Earlier this month, Panera announced its intention to remove “artificial additives by publishing a list of artificial colors, flavors, sweeteners and preservatives that it has eliminated or intends to remove from its [menus] by the end of 2016.” The company’s position wasn’t a response to consumer demand but rather the latest step in its Food Policy of holding itself accountable.
Whether you think Panera’s move is good or unnecessary; whether or not your company plans to start removing additives (or GMOs), it’s important to understand that the food industry is truly driven by consumers. And consumers are all-to-often driven by consumer group and media hype, or by trends they don’t truly understand. It is just as important to understand that whether you are a foodservice provider, retailer, or anyone upstream in the supply chain, this movement impacts you.
Panera commented, “We are not scientists”. However, the company did consult with third-party scientists and experts to create a list of “common artificial additives” with a goal to “unengineer” its food menu and remove artificial additives “that have become prevalent across the industry’s supply chain.” Interestingly enough, Panera never directly states that these additives are bad—they’re just “artificial”. Panera did, however, allow others to say it for them in a series of quotes contained in the company’s press release.
According to the release, “The artificial additives on the No No List will be removed across the Company’s food menu, from bakery to soups to salads and sandwiches. The list also includes substances like high fructose corn syrup and artificial trans fats. There are more than 150 ingredients that will be impacted.”
Don’t believe all 150 ingredients are bad? Your product uses only “a little” high fructose corn syrup? You need to use an ingredient on EWG’s “dirty dozen” list (among the 150 to be discontinued)? You use antibiotics for your poultry? Too bad. If you want to supply Panera (or Chipotle or Whole Foods, etc.), you’ll be left with the option either following their limitations or not supplying them at all. Panera touts itself as the first national restaurant company to publicly share a comprehensive list of ingredients to be removed, but it’s not the first to begin banning ingredients. And with the vocal nature of the consumer groups and the media, it certainly won’t be the last.
If you are a retailer or foodservice provider yourself, be aware that Panera has just thrown down the gauntlet. Will you pick it up and join the fight? Will you publicly share your own list of ingredients in a very transparent way … can you? Now that one company has “shared,” we have to believe it’s going to start a wave of disclosure, either as a competitive tool or in response to public demand—or both.
What if you believe in “engineering”? You know your ingredients are beneficially engineered for health, productivity, or to feed the world in 2050. What are your options if you don’t intend to give into the pressure? You can try to fight transparency with transparency focused on science and communication. Consumers want to know what is in their food, and they have a right to know. They also have a right to understand what is in their food and why, but it is up to industry to be communicating that. But, and it is a huge but, there are many consumer organizations that strive to keep the general consumer off balance and continuing to not trust what the science is telling us. Those battles are very hard to fight let alone win. As soon as the food industry points out that “ingredients” are safe and approved for use, the consumer reaction is one of lack of trust.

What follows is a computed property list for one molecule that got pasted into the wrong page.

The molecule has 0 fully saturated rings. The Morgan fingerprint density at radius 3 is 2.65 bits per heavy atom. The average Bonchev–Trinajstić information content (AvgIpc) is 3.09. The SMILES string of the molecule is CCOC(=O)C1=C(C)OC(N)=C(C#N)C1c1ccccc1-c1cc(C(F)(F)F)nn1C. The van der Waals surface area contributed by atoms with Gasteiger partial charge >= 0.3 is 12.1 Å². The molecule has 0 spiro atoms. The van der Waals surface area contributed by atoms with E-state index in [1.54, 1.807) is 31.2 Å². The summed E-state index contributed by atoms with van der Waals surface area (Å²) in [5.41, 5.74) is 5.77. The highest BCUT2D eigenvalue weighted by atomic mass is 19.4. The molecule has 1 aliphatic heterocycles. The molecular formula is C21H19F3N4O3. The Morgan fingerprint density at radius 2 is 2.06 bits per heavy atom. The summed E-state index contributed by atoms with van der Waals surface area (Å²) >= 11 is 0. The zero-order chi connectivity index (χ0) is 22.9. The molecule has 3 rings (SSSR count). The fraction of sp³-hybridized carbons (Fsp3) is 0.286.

Just as we are beginning to see global food safety standards being set (e.g., GFSI, FSMA, etc.), manufacturers and suppliers are being handed a whole new array of “clean” requirements (bringing new audits?) that varies from customer to customer. This adds to the complexity of food production. And if we are not careful, these changes will introduce risks to the food. As we use less preservatives and salt, the obvious concern is that the microbes will simply move in and grow.
Does it ever end? Not if you consider the implications of a comment by Michael Jacobson, executive director of the Center for Science in the Public Interest, in a USA Today article that a greater nutritional problem with Panera’s menu items are their high-calorie counts, “wide use of white flour and excessive use of sugar.” Even if the additive-GMO-artificial ingredient issue gets solved or blows over, there will always be a new health-nutrition-safety-quality-trending issue or fad developing just over the horizon.
It seems you can’t win for losing, so your best bet is to do what you believe is best for your customer and your business, communicate what and why you do what you do, be as transparent as is practical, and keep an eye on the horizon for the next wave. Panera has done this; it has put its flag in the sand in order to enhance its brand and its business. There will be some in the food industry that look at these changes as a threat or a mistake. However, the reality is that it is the way of the future. Food companies make money by selling food, and consumers are the ones that ultimately put the money in the system that keeps it all going. So ignore consumers at your peril, but a huge challenge for much of the industry is that, at the retail and food service end it is easy to make quick changes – but in the manufacturing end it is often neither easy nor fast, and it will be costly.